A future that is better for our utilities and for our ratepayers is available if we have the foresight and political will to create it. Unfortunately that might not be as attractive for our public servants.

    • Absolutely right! But the SCC is not independent of the GA in this State (any more than the typical utility regulator is free from the typical Governor’s interference elsewhere). And the GA is not going to push Dominion into a savings program it can’t rate-base, as opposed to new construction in many members’ home districts.

      • I agree. But every taxpayer is also a ratepayer.

        The market would be leading us to greater energy efficiency and greater share of renewables if that was the only issue. A move in that direction is being slowed by utilities’ need for revenues under current rules.

        The EPA did not ask for more natural gas or more nuclear they only asked for less emissions that contribute to climate change. Wall Street pushed for more natural gas to get their billions out of their current money-losing investments in shale plays. Utilities are pushing for more natural gas, nuclear and central station solar because that is how they currently make money. Ratepayers mostly don’t know that more energy efficiency and third-party distributed generation would lower their bills. There is no huge single corporate interest that would benefit from that move except the citizens themselves. The citizens’ voice is not often heard in our halls of government anymore.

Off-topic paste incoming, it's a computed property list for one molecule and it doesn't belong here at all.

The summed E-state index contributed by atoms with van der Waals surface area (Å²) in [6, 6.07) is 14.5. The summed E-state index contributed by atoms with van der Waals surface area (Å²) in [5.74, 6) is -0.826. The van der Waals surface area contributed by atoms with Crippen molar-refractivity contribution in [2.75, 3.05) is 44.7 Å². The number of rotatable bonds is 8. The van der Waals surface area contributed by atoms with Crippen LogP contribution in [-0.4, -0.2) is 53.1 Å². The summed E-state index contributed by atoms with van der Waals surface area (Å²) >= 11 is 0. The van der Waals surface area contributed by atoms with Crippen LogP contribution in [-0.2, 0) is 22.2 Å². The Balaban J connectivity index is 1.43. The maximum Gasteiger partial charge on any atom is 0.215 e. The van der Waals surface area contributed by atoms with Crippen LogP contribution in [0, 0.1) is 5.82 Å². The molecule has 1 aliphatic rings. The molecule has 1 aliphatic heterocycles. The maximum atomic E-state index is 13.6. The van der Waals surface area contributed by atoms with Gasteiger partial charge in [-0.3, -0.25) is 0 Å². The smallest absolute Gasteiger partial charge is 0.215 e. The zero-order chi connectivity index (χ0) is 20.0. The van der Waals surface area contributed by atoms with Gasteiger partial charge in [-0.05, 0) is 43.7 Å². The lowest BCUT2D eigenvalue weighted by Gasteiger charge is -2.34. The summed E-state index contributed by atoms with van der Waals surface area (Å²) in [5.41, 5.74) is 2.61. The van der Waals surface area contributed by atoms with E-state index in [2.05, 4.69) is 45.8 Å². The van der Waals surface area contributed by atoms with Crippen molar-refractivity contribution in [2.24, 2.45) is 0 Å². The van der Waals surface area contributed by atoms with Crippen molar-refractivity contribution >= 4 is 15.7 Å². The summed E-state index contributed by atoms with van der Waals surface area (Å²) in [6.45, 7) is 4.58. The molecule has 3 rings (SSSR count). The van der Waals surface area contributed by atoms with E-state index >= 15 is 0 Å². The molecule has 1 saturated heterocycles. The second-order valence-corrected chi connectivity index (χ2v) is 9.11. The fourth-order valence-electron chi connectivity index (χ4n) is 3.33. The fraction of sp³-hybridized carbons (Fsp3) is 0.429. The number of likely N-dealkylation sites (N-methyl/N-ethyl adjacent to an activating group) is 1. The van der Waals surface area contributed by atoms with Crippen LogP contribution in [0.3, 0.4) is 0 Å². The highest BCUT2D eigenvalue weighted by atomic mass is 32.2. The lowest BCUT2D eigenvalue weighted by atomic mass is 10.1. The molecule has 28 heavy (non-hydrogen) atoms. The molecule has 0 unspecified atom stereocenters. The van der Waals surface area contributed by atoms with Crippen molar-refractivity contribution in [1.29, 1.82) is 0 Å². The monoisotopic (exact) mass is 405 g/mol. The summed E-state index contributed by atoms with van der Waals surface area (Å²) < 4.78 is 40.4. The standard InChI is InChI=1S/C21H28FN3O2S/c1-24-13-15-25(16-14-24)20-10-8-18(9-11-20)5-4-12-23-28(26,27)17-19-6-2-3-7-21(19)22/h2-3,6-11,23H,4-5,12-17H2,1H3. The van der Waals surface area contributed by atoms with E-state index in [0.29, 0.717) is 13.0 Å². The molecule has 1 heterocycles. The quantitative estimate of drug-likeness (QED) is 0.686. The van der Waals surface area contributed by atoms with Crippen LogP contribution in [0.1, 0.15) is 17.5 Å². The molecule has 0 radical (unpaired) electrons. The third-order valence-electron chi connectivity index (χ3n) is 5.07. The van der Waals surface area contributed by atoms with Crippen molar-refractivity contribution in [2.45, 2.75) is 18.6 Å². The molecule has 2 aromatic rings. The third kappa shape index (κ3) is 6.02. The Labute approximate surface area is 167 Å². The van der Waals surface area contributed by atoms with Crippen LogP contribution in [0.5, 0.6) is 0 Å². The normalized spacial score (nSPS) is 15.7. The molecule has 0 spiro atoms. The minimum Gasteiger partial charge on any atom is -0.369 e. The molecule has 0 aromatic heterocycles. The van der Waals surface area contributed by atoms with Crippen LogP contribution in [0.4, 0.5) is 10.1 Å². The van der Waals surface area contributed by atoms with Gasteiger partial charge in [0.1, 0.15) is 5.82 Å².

There would be thousands of new jobs in GA members’ home districts with a statewide policy for more energy efficiency (ala Massachusetts). Far more than would be associated with any utility project and the jobs would be spread throughout the state, not just one district. However, there is no single entity related to that to provide GA members with a special “incentive” to vote for such a proposal; even though it would benefit the state economy and lower utility bills.

        We don’t have to choose between healthy utilities and low rates and clean energy. But the way we are headed, someone else will make that choice for us.

        • Correct. The energy efficiency lobby needs to get off its morally superior, green platitudes and make exactly that case for it to legislators: the lowest electricty cost path forward AND more jobs than utility central plant generation has ever provided. I think VA’s SCC already understands this well enough but needs a receptive audience at the GA to give it the backbone to push Dominion.

          • And the GA/SCC need to give Dominion a revised role and new business model to thrive in a 21st century energy economy. Dominion cannot continue to do it all themselves. They must open up the playing field to other participants or any move towards greater efficiency and lower utility bills will stall.

  10. Here’s a comment from an investment advisor’s newsletter:

    ” The Sunlight Foundation – a nonpartisan watchdog group that tracks lobbyist spending and influence in both parties – reported on research it undertook between 2007 and 2012, tracking 200 of America’s most politically active corporations.

    After examining 14 million records – including data on campaign contributions, lobbying expenditures, and federal budget allocations and spending – it found that, on average, the most politically active corporations in the U.S. received $760 from the government for every dollar spent on influencing politics, for a total of $4.4 trillion.